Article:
Early reports suggest that in the wake of the president's speech, Maliki has withdrawn his protection from the Sadrists. That's a good sign. So are the new rules of engagement that will permit U.S. forces to enter any and all neighborhoods in Baghdad in search of bad guys. But to succeed, Maliki must also work to train (with U.S. assistance) a minimally competent police force, drastically reduce corruption in the ministries and arrange a fair distribution of oil revenues to all of Iraq's groups and regions. Will he do so? Unclear.
And what if he doesn't? As John Derbyshire of National Review Online observes, "We seem to be saying to the Maliki government: 'Hey, you guys better step up to your responsibilities, or else we're outta here.' This, a few sentences after saying that we can't leave the place without a victory."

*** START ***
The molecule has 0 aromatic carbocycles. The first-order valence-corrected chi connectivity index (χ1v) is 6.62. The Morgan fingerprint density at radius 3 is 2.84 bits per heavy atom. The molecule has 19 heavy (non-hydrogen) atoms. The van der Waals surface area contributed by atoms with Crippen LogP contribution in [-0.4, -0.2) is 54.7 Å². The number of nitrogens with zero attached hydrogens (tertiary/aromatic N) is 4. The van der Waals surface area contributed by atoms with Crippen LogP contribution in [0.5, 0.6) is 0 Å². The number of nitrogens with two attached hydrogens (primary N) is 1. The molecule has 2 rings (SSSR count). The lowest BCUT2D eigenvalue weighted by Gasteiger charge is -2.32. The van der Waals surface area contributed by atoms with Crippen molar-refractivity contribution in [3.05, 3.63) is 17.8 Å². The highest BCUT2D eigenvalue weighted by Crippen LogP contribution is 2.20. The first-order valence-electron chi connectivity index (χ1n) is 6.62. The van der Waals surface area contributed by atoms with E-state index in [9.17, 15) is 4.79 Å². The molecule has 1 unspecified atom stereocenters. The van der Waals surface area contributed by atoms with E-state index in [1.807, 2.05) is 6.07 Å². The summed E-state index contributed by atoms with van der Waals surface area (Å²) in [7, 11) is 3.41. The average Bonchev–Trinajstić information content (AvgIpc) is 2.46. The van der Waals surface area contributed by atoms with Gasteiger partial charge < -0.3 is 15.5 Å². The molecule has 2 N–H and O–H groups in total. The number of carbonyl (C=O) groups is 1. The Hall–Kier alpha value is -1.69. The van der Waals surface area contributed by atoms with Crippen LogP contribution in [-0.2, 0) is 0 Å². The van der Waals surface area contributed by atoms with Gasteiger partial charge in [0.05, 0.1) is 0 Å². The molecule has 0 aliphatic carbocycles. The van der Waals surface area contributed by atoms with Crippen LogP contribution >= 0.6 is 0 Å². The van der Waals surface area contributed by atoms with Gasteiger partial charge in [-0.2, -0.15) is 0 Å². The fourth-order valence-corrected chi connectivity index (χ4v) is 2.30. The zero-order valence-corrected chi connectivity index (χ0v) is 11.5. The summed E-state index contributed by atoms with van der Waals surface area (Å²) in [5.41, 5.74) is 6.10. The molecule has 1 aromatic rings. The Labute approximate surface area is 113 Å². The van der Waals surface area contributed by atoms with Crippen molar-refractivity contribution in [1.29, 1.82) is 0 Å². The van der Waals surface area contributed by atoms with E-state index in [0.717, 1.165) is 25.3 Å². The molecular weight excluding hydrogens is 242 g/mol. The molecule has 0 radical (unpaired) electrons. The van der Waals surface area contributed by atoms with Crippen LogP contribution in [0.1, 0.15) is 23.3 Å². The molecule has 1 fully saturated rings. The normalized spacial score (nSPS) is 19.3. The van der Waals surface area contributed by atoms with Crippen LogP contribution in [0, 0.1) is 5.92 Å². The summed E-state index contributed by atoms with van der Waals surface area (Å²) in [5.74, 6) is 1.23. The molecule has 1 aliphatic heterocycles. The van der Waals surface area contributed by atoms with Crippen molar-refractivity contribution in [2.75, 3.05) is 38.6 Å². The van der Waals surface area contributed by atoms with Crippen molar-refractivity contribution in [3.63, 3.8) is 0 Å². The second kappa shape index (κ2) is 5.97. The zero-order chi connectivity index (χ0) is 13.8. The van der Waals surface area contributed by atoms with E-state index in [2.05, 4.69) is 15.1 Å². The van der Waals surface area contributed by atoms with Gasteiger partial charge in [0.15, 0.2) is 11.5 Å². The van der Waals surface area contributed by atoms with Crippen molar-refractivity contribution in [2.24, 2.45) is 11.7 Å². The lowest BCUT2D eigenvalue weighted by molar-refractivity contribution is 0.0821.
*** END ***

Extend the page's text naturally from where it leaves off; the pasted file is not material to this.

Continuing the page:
The other reason to sleep poorly at night is that the president's plan has an impossibly short time frame on it. In an ideal world, both parties would recognize the disastrous results of a defeat in Iraq and would signal our resolve to win. But the Democrats (and some Republicans) are all too comfortable with failure. Leading Democrats like the speaker of the House and potential presidential candidates are indicating that if they take the White House, American withdrawal from Iraq is a certainty.
Our enemies watch CNN and read The New York Times. Perhaps they've noticed how eager Democrats are to cast the president's decision as an "escalation" rather than a surge. They like the word escalation because it conjures Vietnam. Vietnam is the Democrats' alpha and omega. It's the war we lost (thanks in part to them), and they seem to want to return to the scene of the crime.
The president has freed himself from some of the rigidity that characterized his conduct of the war. The Democrats, unfortunately, are stuck in theirs.
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